“There wasn’t an obvious crisis that said, ‘You’re heading for the iceberg,’ but I felt we were,” Hudson, 65, says over Zoom from her Los Angeles home, just days after officially ending her tenure as the academy’s leader on July 1. “We couldn’t continue being this exclusionary kind of ivory-tower academy and be successful, be relevant, be the leaders we wanted to be. I perceived a crisis in the making, and so did a majority of the board, which is why I was hired. Not everyone had that same perception.”
Eleven years later, not everyone has the same perception of Hudson or her transformative and often tumultuous tenure as chief executive. And as the academy begins a new chapter under Chief Executive Bill Kramer and a soon-to-be elected new president, the organization’s leaders and members are left to argue over Hudson’s complicated legacy.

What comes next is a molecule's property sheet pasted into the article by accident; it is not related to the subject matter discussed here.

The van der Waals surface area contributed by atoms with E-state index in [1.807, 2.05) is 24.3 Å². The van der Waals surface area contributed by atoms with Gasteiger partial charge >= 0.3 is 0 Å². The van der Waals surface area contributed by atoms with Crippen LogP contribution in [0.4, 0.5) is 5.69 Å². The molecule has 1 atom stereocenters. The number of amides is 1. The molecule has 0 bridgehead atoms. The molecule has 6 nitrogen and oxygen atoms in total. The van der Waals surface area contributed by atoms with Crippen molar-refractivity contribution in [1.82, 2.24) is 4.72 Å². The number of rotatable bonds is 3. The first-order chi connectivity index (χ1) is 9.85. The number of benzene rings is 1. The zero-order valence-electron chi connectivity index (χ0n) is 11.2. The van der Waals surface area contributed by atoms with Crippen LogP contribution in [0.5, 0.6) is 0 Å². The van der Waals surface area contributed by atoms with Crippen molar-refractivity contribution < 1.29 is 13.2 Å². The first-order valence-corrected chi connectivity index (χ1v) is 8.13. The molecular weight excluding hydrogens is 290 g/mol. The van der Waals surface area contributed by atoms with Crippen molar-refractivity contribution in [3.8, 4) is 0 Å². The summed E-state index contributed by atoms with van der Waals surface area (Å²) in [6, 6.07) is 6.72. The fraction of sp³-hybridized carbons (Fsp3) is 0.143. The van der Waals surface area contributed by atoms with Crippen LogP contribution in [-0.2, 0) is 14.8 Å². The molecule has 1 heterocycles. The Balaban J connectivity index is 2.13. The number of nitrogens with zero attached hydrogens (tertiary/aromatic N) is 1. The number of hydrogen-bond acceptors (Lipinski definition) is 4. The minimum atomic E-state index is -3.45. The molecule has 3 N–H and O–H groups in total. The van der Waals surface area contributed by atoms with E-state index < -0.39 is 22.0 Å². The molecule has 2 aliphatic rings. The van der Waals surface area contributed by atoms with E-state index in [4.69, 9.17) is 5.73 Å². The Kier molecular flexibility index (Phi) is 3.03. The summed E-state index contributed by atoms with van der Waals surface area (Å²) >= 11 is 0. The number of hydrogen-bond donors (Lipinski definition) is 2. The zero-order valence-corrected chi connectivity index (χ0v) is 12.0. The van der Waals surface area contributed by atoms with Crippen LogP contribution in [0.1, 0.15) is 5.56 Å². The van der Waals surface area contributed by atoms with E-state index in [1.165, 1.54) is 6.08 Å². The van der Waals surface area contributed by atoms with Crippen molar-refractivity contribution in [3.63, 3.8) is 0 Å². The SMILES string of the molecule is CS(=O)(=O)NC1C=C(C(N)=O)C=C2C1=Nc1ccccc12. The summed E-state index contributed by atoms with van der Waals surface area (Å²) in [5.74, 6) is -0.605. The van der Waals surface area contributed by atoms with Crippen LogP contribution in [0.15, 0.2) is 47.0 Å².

Through it all, Hudson remained a lightning rod, drawing fire internally and externally for every perceived misstep and polarizing initiative. Academy members contacted for this story mostly declined to comment, echoing a refrain offered by veteran marketing exec Terry Press via email: “My mother always taught me that if I have nothing nice to say, better to say nothing.”
“What surprised me wasn’t how Dawn, or anyone in a leadership role with that organization, would be blamed for myriad issues,” says Laura Dern, a former academy governor, an Academy Museum trustee and a longtime friend of Hudson. “What surprised me, from 2011 to 2022, was the level of discord, scrutiny and challenge that someone would come up against for backing positive change in an organization. I guess I was really naive.”